Rural Missouri - October 2021 - 19
photos on this page courtesy Vince and Holly Crawford
Left: These pigs are bound for Niman Ranch. Hogs here live on straw or are pastured until ready to ship.
Above: The Borrowman family includes, from left, David, Twyla, Parker and Christy. Right: Bees love the
pollinator plots David has introduced in an area that was previously highly erodible row crop land.
pollinators. His pay is a gallon jug of honey.
The on-farm pork sales are only possible because of
Paradise Locker, a USDA-inspected plant located nearby in
Trimble. Here he can get custom cuts of pork not available
in most groceries, including the Country Rib Roast. " It's
the first four pork chops essentially, " David says. " Paradise
will leave those there in a small roast so you get about a
3-pound roast that has four baby back ribs attached to the
side. You cook that slow and it just melts in your mouth.
" We love those community relationships, " he adds.
" That's how I like to keep it. As local as we can. "
Niche is the name of the game at Pastvina Acres Farm.
It's small-scale farming, but on a big scale.
" The beauty of small scale is the margins, " David says.
" You want to value add as much as you can. Our goal with
value added is to have enough pigs that we take every
bushel of commodity corn off the farm and put it to a pig
instead of taking it to town. "
In the seven years since David and his family - which
includes wife, Christy, son, Parker, and daughter, Twyla -
bought 80 acres of land in the rolling hills west of Smithville
the farm has come close to achieving the plan hatched
in part while the couple was living in the Czech Republic.
" What we saw over there was the appreciation for wellmade
food and knowing where it came from. That kind of
got us thinking maybe we could do something like that. "
After three years David and Christy returned to Missouri.
Both grew up on farms and the tug to return to the
land was strong. Initially David considered raising grassfed
beef. " But I checked the Kansas City Craigslist and
found about seven listings for grassfed cattle and none for
pasture pork, " says David. " I knew pigs better than cattle.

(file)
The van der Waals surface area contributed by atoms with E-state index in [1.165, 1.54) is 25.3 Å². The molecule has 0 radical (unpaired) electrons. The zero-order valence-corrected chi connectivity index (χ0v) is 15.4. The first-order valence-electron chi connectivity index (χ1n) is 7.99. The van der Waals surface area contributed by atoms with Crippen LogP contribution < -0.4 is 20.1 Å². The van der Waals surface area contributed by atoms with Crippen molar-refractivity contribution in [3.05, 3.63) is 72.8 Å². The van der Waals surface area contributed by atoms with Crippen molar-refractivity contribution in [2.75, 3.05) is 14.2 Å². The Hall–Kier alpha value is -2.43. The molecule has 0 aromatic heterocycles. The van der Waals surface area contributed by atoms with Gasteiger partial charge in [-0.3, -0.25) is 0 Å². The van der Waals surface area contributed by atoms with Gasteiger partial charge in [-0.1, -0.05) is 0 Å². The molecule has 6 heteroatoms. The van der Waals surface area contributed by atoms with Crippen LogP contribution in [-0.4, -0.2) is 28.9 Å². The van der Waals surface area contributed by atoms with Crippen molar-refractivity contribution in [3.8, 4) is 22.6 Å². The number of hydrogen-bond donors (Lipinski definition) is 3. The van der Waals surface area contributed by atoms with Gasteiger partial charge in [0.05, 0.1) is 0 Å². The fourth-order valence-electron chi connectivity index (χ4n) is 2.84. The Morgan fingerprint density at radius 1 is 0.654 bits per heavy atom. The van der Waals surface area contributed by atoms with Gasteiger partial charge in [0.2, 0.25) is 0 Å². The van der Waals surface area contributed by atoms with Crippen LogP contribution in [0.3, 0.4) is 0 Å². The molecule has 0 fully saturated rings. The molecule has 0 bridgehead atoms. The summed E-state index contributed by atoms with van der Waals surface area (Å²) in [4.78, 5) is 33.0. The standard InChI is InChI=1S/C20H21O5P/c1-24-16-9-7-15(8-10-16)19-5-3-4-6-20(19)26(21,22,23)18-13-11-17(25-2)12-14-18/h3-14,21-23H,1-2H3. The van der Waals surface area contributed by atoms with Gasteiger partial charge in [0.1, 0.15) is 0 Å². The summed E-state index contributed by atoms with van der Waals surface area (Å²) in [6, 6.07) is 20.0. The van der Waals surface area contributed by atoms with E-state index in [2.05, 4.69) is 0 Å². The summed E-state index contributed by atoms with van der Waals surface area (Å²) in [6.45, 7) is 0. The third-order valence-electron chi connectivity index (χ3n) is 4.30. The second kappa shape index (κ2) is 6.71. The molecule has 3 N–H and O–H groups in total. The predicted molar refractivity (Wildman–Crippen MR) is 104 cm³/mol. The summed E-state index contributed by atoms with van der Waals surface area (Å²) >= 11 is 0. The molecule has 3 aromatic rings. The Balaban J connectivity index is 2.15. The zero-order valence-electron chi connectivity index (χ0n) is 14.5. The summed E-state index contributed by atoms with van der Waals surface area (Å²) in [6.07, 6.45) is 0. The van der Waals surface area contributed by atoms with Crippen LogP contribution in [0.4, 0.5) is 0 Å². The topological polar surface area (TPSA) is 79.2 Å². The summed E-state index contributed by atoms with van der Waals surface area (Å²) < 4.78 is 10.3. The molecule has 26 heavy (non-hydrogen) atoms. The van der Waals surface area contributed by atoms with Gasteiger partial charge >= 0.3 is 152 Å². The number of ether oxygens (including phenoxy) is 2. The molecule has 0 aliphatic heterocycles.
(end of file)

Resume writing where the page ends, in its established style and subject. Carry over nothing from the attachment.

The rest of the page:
I thought, 'well I could buy some calves and in a year and
a half have some, or I could buy some pigs and in five
months have something to sell.' So we decided to do pigs. "
He started with 15 Berkshire hogs, a heritage breed
known for its dark and tasty meat, and began selling pork
direct-to-consumer on the farm and at the local farmers
market. After a year that saw one litter born when it was
17 degrees and another arriving when the temperature hit
96, he decided maybe farrowing wasn't the way to go.
Undaunted, he began buying pigs from a neighbor. And
then the final piece in the patchwork quilt that is Pastvina
Acres (Czech for pasture) fell into place. " I thought we can
do a little more with the pigs, " David says. " But when you
are selling all your own, it's not like you can scale up from
15 to 50 all of a sudden. Because you've got to have buyers
for all that. "
David joined Niman Ranch, a Colorado-based network
of 720 small, independent livestock producers. " Niman has
been a really good program for us, " he says. " They were the
last piece of the puzzle to figure out how to farm full time.
We own the pigs, but we tell them how many we are going
to sell to them, within a date range. Their pricing is really
transparent. It's based on what corn and soymeal prices
are. So you are pretty much guaranteed a profit over your
feed costs for sure. "
The partnership quickly paid off, David says. " The first
two years the price we got paid for our pigs ranged from
about 95 cents to a dollar a pound. The hog market at that
time probably ranged from 35 cents to 95 cents. "
David - the only one of four brothers still farming -
hopes others can follow the path he's taken. " What we are
really trying to do is get this dialed in and have a model
that other people can follow. Because I don't see how a
young guy or girl can come out of college or high school
and decide they want to farm and start at a thousand
acres. The nice thing about Niman is that's 100% what
they want to do - getting people back in rural America,
keeping generations on the farm. "
You can contact Pastvina Acres Farm at 816-605-0735 or
find them on Facebook. To learn more about Niman Ranch,
OCTOBER 2021 | RURALMISSOURI.COOP 19
Rural Missouri - October 2021
Table of Contents for the Digital Edition of Rural Missouri - October 2021
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Rural Missouri - October 2021 - Contents
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